“Your shoppers are not just benchmarking their experiences in your store with other stores, they’re benchmarking across their entire shopping pattern,” Eickelberg said during a recent industry presentation.
Private label will move into new categories
In 2018, private label growth soared with grocers pushing out premium private label options in addition to value brands. In fact, private label sales continue to outpace the national brands with dollar sales growing 5.8% from 1.5% over the past year, according to research firm IRI.
This momentum will continue to grow throughout 2019, according to Diana Sheehan, vice president of retail and shopper insights with Kantar Consulting. Sheehan attributes this ongoing evolution of private label to retailers' focus on quality and variety as they fight to stand out from the competition and eke out higher margins. Private label will also enter new sectors that are gaining popularity among consumers, she said.
“I think private label will launch into categories where it hasn’t always been in and I think that’ll be one to watch as you move in to 2019,” said Sheehan.
Those categories are places where shoppers may have not been historically interested in private label brand offers like organic and specialty snacks, she explains. Shoppers may be more open to trying new products now that they’ve built up a brand trust with the retailer.
Sheehan expects the private label space to adapt a Western European retail landscape like Lidl and Aldi, which have disrupted retailers across the globe with their store brand centric assortment.
“I think we are very much in that critical growth spurt in private brands where it’ll continue to grow share,” said Sheehan. “I would anticipate ongoing growth in 2019 and I think we’ll see private label level off more at 20-25% share of total sales in the next 5 years.”
Other retailers who have previously deprioritized private label will continue to invest in their offerings, she added. She also believes retailers will branch off of their purely value-based private label line to more create premium offerings creating a tiered system that casts a wider net for shoppers.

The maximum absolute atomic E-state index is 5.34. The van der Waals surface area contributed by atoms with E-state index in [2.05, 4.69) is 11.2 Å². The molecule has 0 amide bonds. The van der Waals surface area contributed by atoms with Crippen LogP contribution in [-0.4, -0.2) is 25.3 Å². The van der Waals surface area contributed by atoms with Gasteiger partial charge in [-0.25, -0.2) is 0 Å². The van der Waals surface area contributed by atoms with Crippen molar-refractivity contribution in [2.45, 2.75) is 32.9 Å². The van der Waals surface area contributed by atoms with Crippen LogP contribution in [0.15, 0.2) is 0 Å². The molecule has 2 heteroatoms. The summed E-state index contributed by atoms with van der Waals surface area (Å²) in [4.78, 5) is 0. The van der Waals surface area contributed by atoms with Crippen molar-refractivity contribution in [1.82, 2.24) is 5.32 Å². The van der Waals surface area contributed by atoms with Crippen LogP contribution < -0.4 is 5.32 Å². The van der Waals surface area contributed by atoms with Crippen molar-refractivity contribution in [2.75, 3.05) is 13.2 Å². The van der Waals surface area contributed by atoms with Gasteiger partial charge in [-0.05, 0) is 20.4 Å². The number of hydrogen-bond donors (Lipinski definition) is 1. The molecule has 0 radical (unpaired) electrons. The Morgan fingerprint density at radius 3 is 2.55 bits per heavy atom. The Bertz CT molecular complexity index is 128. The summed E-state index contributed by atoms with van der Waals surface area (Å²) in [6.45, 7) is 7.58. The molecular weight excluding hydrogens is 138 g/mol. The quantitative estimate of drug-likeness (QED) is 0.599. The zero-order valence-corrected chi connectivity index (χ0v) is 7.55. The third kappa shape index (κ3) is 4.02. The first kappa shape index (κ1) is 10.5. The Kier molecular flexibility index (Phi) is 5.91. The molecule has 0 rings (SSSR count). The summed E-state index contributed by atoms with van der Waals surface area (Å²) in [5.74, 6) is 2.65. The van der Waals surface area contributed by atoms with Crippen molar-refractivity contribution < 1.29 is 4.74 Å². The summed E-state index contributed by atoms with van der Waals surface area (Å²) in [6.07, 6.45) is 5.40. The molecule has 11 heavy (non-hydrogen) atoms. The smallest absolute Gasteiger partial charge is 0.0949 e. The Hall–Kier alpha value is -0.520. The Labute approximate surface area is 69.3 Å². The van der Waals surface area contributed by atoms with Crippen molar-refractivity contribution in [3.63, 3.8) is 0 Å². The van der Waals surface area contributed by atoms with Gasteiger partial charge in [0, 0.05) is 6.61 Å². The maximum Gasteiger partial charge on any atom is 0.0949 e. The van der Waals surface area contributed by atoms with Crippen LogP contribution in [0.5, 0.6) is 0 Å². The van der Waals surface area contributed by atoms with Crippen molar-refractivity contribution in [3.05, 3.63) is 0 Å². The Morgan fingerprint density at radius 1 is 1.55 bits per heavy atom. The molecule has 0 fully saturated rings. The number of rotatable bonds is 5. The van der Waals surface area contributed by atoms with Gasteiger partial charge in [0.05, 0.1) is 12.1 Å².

“I would anticipate ongoing growth in 2019 and I think we’ll see private label level off more at 20 to 25% share of total sales in the next 5 years.”
Vice president of retail and shopper insights, Kantar Consulting
Regional M&A will heat up
The supermarket industry has seen its fair share of mega mergers in recent years, from Ahold linking up with Delhaize to Amazon buying Whole Foods. But as the pressure to lower prices, improve the store experience and invest in e-commerce grows, regional chains — the hardest hit by these competitive pressures — are lining up in the crosshairs of major retailers.
“Many regional supermarkets are being increasingly pressured by various macroeconomic, microeconomic and corporate finance factors that drive a scale imperative, in one of the largest and most fragmented U.S. retail sectors,” Scott Moses, managing director and head of the food and restaurant investment banking practice with PJ Solomon, told Grocery Dive.
In the past three months alone, discount chain Lidl acquired 27 Best Market stores in New York and New Jersey, SpartanNash acquired Martin’s Super Markets and its 24 locations and Stop & Shop announced plans to acquire King Kullen. Moses, who advised retailers involved in the first two deals and advised Supervalu on its sale of 19 Shop 'n Save locations to Schnucks last fall, said his firm has increased hiring to accommodate the growing mergers and acquisition advisory work it expects to see across the country.
One of the biggest factors driving deals both large and small is Amazon, which has a diversity of businesses, scale and investment capital that no grocer can match.
“Amazon is building an ecosystem that is radically transforming retail forever,” Moses said. “Its very low cost of capital and extremely high equity valuation give it a near limitless ability to invest in transformational competition for food & drug retailers, in a culture that does not fear failure.